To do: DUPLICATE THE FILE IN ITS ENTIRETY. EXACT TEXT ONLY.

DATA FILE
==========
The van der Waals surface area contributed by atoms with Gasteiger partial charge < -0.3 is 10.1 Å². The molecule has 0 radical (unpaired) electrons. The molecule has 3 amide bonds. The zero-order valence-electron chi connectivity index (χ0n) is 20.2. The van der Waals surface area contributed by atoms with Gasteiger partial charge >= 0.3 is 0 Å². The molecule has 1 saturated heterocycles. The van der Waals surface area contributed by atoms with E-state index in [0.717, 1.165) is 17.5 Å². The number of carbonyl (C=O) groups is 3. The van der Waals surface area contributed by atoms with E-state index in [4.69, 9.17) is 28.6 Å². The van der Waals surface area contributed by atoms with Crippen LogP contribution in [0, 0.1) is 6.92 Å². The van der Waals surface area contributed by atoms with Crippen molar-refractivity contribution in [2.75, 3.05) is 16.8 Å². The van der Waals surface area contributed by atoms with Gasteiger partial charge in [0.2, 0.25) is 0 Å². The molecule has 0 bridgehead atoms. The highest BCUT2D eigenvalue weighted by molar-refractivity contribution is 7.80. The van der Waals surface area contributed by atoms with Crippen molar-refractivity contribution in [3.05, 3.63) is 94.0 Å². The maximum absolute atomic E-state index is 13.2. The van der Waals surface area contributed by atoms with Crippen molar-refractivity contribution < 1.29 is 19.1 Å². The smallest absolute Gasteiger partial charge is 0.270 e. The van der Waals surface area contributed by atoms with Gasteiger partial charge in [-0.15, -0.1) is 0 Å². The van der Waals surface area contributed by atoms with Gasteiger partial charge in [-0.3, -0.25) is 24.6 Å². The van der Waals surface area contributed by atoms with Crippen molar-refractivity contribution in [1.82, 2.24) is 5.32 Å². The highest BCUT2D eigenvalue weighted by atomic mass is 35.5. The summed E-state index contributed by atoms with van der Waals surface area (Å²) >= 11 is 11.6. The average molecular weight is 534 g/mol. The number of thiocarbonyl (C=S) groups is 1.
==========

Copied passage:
The van der Waals surface area contributed by atoms with Gasteiger partial charge < -0.3 is 10.1 Å². The molecule has 0 radical (unpaired) electrons. The molecule has 3 amide bonds. The zero-order valence-electron chi connectivity index (χ0n) is 20.2. The van der Waals surface area contributed by atoms with Gasteiger partial charge >= 0.3 is 0 Å². The molecule has 1 saturated heterocycles. The van der Waals surface area contributed by atoms with E-state index in [0.717, 1.165) is 17.5 Å². The number of carbonyl (C=O) groups is 3. The van der Waals surface area contributed by atoms with E-state index in [4.69, 9.17) is 28.6 Å². The van der Waals surface area contributed by atoms with Crippen LogP contribution in [0, 0.1) is 6.92 Å². The van der Waals surface area contributed by atoms with Crippen molar-refractivity contribution in [2.75, 3.05) is 16.8 Å². The van der Waals surface area contributed by atoms with Gasteiger partial charge in [0.2, 0.25) is 0 Å². The molecule has 0 bridgehead atoms. The highest BCUT2D eigenvalue weighted by molar-refractivity contribution is 7.80. The van der Waals surface area contributed by atoms with Crippen molar-refractivity contribution in [3.05, 3.63) is 94.0 Å². The maximum absolute atomic E-state index is 13.2. The van der Waals surface area contributed by atoms with Crippen molar-refractivity contribution < 1.29 is 19.1 Å². The smallest absolute Gasteiger partial charge is 0.270 e. The van der Waals surface area contributed by atoms with Gasteiger partial charge in [-0.15, -0.1) is 0 Å². The van der Waals surface area contributed by atoms with Gasteiger partial charge in [-0.3, -0.25) is 24.6 Å². The van der Waals surface area contributed by atoms with Crippen molar-refractivity contribution in [1.82, 2.24) is 5.32 Å². The highest BCUT2D eigenvalue weighted by atomic mass is 35.5. The summed E-state index contributed by atoms with van der Waals surface area (Å²) >= 11 is 11.6. The average molecular weight is 534 g/mol. The number of thiocarbonyl (C=S) groups is 1.